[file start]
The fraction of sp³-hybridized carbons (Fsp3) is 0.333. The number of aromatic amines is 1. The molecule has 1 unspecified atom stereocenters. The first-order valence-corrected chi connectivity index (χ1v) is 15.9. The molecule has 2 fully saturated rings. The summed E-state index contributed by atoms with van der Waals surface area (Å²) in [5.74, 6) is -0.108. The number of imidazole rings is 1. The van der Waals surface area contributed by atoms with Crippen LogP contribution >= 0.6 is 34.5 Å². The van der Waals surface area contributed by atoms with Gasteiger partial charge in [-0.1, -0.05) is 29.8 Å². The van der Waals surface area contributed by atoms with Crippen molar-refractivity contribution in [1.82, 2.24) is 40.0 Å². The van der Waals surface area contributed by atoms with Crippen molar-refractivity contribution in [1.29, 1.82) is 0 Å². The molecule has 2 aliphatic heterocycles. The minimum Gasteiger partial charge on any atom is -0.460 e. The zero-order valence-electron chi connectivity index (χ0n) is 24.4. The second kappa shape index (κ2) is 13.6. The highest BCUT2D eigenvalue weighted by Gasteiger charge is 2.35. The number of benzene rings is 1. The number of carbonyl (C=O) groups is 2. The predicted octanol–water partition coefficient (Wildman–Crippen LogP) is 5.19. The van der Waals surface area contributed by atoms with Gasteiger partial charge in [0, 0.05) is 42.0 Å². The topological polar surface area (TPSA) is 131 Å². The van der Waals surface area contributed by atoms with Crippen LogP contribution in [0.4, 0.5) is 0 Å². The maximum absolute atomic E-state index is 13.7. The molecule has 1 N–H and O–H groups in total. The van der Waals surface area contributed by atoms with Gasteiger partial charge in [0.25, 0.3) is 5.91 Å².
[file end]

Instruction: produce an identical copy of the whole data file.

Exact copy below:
The fraction of sp³-hybridized carbons (Fsp3) is 0.333. The number of aromatic amines is 1. The molecule has 1 unspecified atom stereocenters. The first-order valence-corrected chi connectivity index (χ1v) is 15.9. The molecule has 2 fully saturated rings. The summed E-state index contributed by atoms with van der Waals surface area (Å²) in [5.74, 6) is -0.108. The number of imidazole rings is 1. The van der Waals surface area contributed by atoms with Crippen LogP contribution >= 0.6 is 34.5 Å². The van der Waals surface area contributed by atoms with Gasteiger partial charge in [-0.1, -0.05) is 29.8 Å². The van der Waals surface area contributed by atoms with Crippen molar-refractivity contribution in [1.82, 2.24) is 40.0 Å². The van der Waals surface area contributed by atoms with Crippen molar-refractivity contribution in [1.29, 1.82) is 0 Å². The molecule has 2 aliphatic heterocycles. The minimum Gasteiger partial charge on any atom is -0.460 e. The zero-order valence-electron chi connectivity index (χ0n) is 24.4. The second kappa shape index (κ2) is 13.6. The highest BCUT2D eigenvalue weighted by Gasteiger charge is 2.35. The number of benzene rings is 1. The number of carbonyl (C=O) groups is 2. The predicted octanol–water partition coefficient (Wildman–Crippen LogP) is 5.19. The van der Waals surface area contributed by atoms with Gasteiger partial charge in [0, 0.05) is 42.0 Å². The topological polar surface area (TPSA) is 131 Å². The van der Waals surface area contributed by atoms with Crippen LogP contribution in [0.4, 0.5) is 0 Å². The maximum absolute atomic E-state index is 13.7. The molecule has 1 N–H and O–H groups in total. The van der Waals surface area contributed by atoms with Gasteiger partial charge in [0.25, 0.3) is 5.91 Å².